There isn't anything a 64-bit program can do which a 32-bit program CAN'T do, with the sole exception of accessing more RAM. Most programs need a lot less than a couple GB of RAM, and so by themselves they don't need a 64-bit OS. The only exceptions are a few categories of applications such as video editors, batch processing of huge photos, large databases, etc.
But even if you only use 32-bit programs, if you run ENOUGH of them then collectively they can use up 4GB or more of RAM. In that case you're better off with a 64-bit operating system, because it will be able to keep all those programs in RAM without having to slow down to read them from disk as you switch between them.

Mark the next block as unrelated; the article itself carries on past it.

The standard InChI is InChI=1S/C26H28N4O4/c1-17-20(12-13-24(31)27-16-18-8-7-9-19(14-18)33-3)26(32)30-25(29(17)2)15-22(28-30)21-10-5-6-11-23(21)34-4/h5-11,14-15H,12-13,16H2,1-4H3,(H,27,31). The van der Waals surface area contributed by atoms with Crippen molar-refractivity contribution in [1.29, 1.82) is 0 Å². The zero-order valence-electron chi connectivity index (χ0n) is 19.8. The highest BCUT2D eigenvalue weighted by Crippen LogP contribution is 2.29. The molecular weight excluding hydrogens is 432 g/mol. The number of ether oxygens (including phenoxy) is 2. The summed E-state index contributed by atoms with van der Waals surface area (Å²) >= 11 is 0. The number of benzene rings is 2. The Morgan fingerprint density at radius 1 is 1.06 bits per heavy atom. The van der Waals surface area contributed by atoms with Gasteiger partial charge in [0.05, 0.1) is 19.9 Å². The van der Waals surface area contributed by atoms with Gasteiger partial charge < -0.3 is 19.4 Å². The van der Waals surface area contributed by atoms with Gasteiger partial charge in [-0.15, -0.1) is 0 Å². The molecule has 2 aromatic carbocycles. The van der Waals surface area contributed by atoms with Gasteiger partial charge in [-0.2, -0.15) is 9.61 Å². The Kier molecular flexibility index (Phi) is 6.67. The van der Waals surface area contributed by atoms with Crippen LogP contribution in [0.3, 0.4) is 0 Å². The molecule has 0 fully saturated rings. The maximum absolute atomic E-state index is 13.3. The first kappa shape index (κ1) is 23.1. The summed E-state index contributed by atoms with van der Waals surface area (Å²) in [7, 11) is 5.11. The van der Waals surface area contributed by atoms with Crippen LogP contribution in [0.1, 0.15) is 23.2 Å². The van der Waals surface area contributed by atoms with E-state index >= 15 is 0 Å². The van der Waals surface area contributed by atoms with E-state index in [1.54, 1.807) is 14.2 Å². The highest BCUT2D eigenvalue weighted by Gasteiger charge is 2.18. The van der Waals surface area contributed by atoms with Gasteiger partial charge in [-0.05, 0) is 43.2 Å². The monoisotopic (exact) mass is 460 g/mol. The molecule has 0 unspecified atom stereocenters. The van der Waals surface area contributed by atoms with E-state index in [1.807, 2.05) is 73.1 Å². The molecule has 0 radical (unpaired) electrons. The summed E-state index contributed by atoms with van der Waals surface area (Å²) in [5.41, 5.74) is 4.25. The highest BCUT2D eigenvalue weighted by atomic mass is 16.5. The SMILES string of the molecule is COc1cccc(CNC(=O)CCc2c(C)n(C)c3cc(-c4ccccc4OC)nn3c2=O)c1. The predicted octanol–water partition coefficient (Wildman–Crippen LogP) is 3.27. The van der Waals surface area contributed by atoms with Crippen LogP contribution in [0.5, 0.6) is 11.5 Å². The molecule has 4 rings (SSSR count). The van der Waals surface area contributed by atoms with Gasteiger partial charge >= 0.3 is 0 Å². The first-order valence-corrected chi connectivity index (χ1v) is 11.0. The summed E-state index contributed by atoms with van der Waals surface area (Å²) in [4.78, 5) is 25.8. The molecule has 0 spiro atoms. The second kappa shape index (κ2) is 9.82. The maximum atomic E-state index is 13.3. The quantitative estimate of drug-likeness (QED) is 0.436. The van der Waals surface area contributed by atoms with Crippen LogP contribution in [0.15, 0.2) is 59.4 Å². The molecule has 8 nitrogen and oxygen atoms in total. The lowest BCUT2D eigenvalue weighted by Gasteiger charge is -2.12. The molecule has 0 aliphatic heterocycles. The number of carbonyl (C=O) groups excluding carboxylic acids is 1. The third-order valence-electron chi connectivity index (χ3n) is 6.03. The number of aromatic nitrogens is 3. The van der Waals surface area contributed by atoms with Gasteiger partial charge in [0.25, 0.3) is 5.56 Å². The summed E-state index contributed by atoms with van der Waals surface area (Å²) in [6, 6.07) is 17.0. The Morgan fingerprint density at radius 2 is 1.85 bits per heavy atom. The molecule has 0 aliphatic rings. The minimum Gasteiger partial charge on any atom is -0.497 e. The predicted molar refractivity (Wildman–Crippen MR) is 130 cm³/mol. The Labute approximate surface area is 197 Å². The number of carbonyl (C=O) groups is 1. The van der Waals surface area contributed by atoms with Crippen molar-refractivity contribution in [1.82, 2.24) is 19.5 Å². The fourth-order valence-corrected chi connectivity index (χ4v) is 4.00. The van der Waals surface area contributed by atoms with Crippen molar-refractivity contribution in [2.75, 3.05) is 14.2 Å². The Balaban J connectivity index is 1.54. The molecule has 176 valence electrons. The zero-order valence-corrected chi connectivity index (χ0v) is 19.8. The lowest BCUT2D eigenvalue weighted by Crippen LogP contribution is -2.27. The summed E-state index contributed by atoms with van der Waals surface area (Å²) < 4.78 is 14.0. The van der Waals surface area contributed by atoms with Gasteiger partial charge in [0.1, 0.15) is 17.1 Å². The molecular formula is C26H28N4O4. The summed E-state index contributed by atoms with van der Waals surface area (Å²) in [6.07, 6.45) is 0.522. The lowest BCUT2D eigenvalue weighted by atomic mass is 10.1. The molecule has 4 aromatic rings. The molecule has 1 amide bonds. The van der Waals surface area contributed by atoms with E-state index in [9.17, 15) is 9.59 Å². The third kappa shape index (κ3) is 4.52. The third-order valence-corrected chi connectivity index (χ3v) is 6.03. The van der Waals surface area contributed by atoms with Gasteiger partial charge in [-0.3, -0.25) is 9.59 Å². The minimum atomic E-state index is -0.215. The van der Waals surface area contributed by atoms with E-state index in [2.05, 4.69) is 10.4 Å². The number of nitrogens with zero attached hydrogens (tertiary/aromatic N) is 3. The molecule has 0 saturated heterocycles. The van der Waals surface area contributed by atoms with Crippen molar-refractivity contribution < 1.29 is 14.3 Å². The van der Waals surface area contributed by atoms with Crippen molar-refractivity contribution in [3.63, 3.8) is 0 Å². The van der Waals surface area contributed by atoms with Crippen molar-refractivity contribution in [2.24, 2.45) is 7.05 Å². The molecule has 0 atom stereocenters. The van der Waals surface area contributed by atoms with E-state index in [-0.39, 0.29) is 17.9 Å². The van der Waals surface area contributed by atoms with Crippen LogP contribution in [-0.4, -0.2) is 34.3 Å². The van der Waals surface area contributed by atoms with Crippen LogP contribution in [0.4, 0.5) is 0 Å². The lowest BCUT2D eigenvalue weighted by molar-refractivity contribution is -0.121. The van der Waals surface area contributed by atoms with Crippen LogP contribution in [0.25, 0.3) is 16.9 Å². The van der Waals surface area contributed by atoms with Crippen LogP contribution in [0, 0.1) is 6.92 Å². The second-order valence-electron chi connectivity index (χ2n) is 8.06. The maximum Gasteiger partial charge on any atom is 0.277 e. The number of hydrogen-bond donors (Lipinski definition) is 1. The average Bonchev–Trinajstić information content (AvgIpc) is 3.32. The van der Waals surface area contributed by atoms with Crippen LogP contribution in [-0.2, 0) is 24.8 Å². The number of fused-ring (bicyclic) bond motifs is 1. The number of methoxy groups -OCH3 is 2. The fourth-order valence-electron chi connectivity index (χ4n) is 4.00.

The rule is: 4GB or more of RAM --> use 64-bit Windows (note that 32-bit Windows can't access the entire 4GB of RAM).
If you use 64-bit Windows, then don't worry if you can't find a 64-bit version of a particular program. In most cases the programs that actually need 64-bits have 64-bit versions available (Photoshop, for example). If there isn't a 64-bit version available, the program probably just doesn't need enough RAM to make a difference.